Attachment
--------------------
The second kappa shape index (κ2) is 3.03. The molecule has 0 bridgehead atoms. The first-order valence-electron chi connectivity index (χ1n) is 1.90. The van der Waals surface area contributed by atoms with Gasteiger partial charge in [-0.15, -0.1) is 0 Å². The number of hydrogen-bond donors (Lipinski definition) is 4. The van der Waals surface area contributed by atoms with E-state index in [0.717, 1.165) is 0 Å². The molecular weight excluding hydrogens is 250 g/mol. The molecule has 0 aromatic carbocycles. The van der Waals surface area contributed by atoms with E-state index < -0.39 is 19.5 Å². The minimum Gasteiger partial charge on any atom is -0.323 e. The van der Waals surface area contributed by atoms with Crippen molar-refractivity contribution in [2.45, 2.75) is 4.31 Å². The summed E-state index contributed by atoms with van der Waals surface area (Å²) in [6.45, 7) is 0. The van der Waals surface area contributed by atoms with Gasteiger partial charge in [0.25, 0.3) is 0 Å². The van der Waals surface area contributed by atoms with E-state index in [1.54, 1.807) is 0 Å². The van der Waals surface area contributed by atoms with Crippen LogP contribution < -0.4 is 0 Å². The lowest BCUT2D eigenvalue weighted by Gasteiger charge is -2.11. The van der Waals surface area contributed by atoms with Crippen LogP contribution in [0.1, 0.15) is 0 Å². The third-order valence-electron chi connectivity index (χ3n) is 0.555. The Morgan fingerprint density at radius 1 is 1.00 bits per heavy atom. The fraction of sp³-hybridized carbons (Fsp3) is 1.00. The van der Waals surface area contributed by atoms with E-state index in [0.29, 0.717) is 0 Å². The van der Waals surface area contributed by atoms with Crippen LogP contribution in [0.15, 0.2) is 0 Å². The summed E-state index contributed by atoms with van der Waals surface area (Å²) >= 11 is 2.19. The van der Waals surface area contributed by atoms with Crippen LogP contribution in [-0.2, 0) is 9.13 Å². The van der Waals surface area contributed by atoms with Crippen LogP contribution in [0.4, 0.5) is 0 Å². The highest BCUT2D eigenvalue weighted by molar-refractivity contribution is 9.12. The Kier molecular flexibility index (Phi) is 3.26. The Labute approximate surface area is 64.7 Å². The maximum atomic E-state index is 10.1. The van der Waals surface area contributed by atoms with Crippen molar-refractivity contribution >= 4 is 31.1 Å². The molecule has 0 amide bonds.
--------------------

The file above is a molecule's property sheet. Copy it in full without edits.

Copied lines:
The second kappa shape index (κ2) is 3.03. The molecule has 0 bridgehead atoms. The first-order valence-electron chi connectivity index (χ1n) is 1.90. The van der Waals surface area contributed by atoms with Gasteiger partial charge in [-0.15, -0.1) is 0 Å². The number of hydrogen-bond donors (Lipinski definition) is 4. The van der Waals surface area contributed by atoms with E-state index in [0.717, 1.165) is 0 Å². The molecular weight excluding hydrogens is 250 g/mol. The molecule has 0 aromatic carbocycles. The van der Waals surface area contributed by atoms with E-state index < -0.39 is 19.5 Å². The minimum Gasteiger partial charge on any atom is -0.323 e. The van der Waals surface area contributed by atoms with Crippen molar-refractivity contribution in [2.45, 2.75) is 4.31 Å². The summed E-state index contributed by atoms with van der Waals surface area (Å²) in [6.45, 7) is 0. The van der Waals surface area contributed by atoms with Gasteiger partial charge in [0.25, 0.3) is 0 Å². The van der Waals surface area contributed by atoms with E-state index in [1.54, 1.807) is 0 Å². The van der Waals surface area contributed by atoms with Crippen LogP contribution < -0.4 is 0 Å². The lowest BCUT2D eigenvalue weighted by Gasteiger charge is -2.11. The van der Waals surface area contributed by atoms with Crippen LogP contribution in [0.1, 0.15) is 0 Å². The third-order valence-electron chi connectivity index (χ3n) is 0.555. The Morgan fingerprint density at radius 1 is 1.00 bits per heavy atom. The fraction of sp³-hybridized carbons (Fsp3) is 1.00. The van der Waals surface area contributed by atoms with E-state index in [0.29, 0.717) is 0 Å². The van der Waals surface area contributed by atoms with Crippen LogP contribution in [0.15, 0.2) is 0 Å². The summed E-state index contributed by atoms with van der Waals surface area (Å²) >= 11 is 2.19. The van der Waals surface area contributed by atoms with Crippen LogP contribution in [-0.2, 0) is 9.13 Å². The van der Waals surface area contributed by atoms with Crippen LogP contribution in [0.4, 0.5) is 0 Å². The highest BCUT2D eigenvalue weighted by molar-refractivity contribution is 9.12. The Kier molecular flexibility index (Phi) is 3.26. The Labute approximate surface area is 64.7 Å². The maximum atomic E-state index is 10.1. The van der Waals surface area contributed by atoms with Crippen molar-refractivity contribution >= 4 is 31.1 Å². The molecule has 0 amide bonds.